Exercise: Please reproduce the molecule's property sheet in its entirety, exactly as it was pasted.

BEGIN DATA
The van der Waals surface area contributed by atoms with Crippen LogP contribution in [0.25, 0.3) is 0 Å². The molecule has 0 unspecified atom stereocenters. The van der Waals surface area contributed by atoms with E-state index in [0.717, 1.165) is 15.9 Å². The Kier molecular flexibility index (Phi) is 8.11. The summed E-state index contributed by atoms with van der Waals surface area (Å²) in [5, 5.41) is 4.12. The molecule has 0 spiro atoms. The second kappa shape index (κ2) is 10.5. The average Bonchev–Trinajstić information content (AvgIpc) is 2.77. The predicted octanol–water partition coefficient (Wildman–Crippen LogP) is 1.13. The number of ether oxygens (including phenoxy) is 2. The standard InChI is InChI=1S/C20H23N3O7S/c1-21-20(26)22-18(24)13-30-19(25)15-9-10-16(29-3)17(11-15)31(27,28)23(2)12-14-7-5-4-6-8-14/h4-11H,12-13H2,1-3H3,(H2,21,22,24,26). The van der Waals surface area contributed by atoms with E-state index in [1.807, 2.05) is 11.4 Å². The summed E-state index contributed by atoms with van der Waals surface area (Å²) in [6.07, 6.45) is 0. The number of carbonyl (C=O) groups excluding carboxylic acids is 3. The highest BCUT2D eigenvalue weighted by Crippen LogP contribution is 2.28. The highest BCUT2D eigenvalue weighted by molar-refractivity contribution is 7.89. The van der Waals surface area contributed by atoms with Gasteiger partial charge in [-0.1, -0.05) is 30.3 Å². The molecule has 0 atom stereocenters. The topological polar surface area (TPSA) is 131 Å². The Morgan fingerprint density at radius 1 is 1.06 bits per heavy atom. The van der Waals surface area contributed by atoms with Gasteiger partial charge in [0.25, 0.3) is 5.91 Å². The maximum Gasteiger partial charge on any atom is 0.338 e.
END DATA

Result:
The van der Waals surface area contributed by atoms with Crippen LogP contribution in [0.25, 0.3) is 0 Å². The molecule has 0 unspecified atom stereocenters. The van der Waals surface area contributed by atoms with E-state index in [0.717, 1.165) is 15.9 Å². The Kier molecular flexibility index (Phi) is 8.11. The summed E-state index contributed by atoms with van der Waals surface area (Å²) in [5, 5.41) is 4.12. The molecule has 0 spiro atoms. The second kappa shape index (κ2) is 10.5. The average Bonchev–Trinajstić information content (AvgIpc) is 2.77. The predicted octanol–water partition coefficient (Wildman–Crippen LogP) is 1.13. The number of ether oxygens (including phenoxy) is 2. The standard InChI is InChI=1S/C20H23N3O7S/c1-21-20(26)22-18(24)13-30-19(25)15-9-10-16(29-3)17(11-15)31(27,28)23(2)12-14-7-5-4-6-8-14/h4-11H,12-13H2,1-3H3,(H2,21,22,24,26). The van der Waals surface area contributed by atoms with E-state index in [1.807, 2.05) is 11.4 Å². The summed E-state index contributed by atoms with van der Waals surface area (Å²) in [6.07, 6.45) is 0. The number of carbonyl (C=O) groups excluding carboxylic acids is 3. The highest BCUT2D eigenvalue weighted by Crippen LogP contribution is 2.28. The highest BCUT2D eigenvalue weighted by molar-refractivity contribution is 7.89. The van der Waals surface area contributed by atoms with Gasteiger partial charge in [-0.1, -0.05) is 30.3 Å². The molecule has 0 atom stereocenters. The topological polar surface area (TPSA) is 131 Å². The Morgan fingerprint density at radius 1 is 1.06 bits per heavy atom. The van der Waals surface area contributed by atoms with Gasteiger partial charge in [0.25, 0.3) is 5.91 Å². The maximum Gasteiger partial charge on any atom is 0.338 e.